With Kokish, the distinction between "help" suit and "second" suit is less of an issue because the only kind of help that responder will show is of the form honor third or better.  He will never show "help" with x or xx.

Sunday, October 9, 2011

Matchpoint Bridge

Recently, I've been re-reading what surely must be the best book that deals specifically with playing matchpoints, and one of the best bridge books of all time.  I refer of course to Hugh Kelsey's Match-point Bridge (ISBN 0 571 11437 7).  After the excellent introduction, there are five parts, each of which is treated in three different sub-parts: Bidding, Dummy play and Defence.  The five parts are: Fundamentals, Contesting the Part Score, The Lead, Sacrifice and Deception.

In the introduction he makes the very important point, obvious if you stop to think about it -- but not so clear otherwise -- that the two phases of the matchpoint game, the auction and the play are inextricably linked.  If your side has fallen short in the auction, then you are destined to a poor score so that explanation of the auction must be incorrect.  You have to play on the assumption that you actually did get the auction right.  An example which we've all experienced is to have missed an "obvious" game which looks likely to make.  Clearly, you are headed for a bad board -- unless that is the game goes down.  You should therefore assume that the cards are wrong for the game and right for you.

Here's one of my favorite sections from "Sacrifice - Dummy Play."

None Vulnerable, Dealer West

West leads the King of diamonds against your doubled contract of four spades and you win with the ace. How do you plan the play?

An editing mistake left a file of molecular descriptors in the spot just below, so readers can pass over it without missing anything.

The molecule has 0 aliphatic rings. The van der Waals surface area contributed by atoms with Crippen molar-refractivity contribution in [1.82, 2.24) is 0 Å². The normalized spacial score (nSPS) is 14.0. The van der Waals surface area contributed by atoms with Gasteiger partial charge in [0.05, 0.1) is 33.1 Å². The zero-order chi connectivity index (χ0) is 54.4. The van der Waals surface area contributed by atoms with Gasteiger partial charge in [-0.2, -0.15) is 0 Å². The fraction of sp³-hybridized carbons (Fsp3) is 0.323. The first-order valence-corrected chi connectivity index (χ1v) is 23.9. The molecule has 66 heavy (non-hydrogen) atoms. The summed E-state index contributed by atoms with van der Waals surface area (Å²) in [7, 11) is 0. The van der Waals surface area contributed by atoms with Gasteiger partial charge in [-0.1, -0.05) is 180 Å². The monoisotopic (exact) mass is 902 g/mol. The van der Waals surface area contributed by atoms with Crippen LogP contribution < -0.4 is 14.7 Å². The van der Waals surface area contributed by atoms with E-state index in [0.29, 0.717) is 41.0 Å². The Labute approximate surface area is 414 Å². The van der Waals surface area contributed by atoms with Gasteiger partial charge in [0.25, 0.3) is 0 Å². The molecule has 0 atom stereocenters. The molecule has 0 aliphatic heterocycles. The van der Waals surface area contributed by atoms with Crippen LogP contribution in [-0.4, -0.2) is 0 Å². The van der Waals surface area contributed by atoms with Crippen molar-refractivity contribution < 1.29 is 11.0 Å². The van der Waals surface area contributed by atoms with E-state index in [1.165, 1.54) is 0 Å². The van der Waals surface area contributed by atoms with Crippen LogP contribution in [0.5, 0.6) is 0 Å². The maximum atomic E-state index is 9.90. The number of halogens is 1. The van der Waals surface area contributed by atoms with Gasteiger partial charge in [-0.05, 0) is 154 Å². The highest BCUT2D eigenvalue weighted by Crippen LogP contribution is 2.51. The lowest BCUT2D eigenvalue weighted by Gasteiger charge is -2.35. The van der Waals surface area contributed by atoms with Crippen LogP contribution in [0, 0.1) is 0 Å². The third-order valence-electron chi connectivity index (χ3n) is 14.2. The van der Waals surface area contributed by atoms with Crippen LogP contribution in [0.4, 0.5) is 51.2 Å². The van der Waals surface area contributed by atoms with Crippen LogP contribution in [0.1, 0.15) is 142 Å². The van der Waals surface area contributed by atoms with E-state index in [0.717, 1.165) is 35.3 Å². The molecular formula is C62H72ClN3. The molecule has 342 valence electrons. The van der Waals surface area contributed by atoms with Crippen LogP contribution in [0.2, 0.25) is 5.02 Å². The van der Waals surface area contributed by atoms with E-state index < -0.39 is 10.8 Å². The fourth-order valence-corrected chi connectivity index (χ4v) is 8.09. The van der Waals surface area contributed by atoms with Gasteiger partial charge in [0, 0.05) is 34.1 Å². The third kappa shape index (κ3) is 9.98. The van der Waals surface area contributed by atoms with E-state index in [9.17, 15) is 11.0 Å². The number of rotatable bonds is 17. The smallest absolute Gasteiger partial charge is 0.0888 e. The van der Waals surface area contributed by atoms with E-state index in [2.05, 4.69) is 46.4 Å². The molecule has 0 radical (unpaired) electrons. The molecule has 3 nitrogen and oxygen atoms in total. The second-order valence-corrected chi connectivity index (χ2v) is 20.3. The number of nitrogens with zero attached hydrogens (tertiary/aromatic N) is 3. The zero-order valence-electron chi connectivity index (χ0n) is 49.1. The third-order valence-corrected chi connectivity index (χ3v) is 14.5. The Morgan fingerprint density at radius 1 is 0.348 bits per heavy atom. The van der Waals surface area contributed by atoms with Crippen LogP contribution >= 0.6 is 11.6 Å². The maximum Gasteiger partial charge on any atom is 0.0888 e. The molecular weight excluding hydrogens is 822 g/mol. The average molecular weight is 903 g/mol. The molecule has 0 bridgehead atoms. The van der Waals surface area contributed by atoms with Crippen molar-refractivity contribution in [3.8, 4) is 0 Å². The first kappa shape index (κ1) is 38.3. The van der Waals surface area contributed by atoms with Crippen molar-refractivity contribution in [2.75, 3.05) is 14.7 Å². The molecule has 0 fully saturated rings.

The situation looks grim. Partner's raise was eccentric, to say the least, and it is a safe bet that most of the other North-South pairs will choose to defend against four hearts.
In order to restrict the penalty to 300 in four spades doubled, you will need to make six trump tricks and the king of hearts in addition to the diamond already in the bag. But if the heart ace is right for you, it is wrong for the opponents -- that is to say the heart king would have scored in defence. It follows that with a normal spade break you would have four defensive tricks against a heart contract, and the pairs defending against four hearts will register plus scores. That is a possibility which must not be entertained. You must assume that your idiot-partner did the right thing in bidding four spades and the only distribution to make that possible is a 4-1 trump break with the singleton in the West hand. Accordingly, you should lead a spade to the king and if the knave does not appear, finesse the ten on the way back.
The book is full of such gems, not all quite as humorous as this one, but each equally brilliant in its analysis and good advice.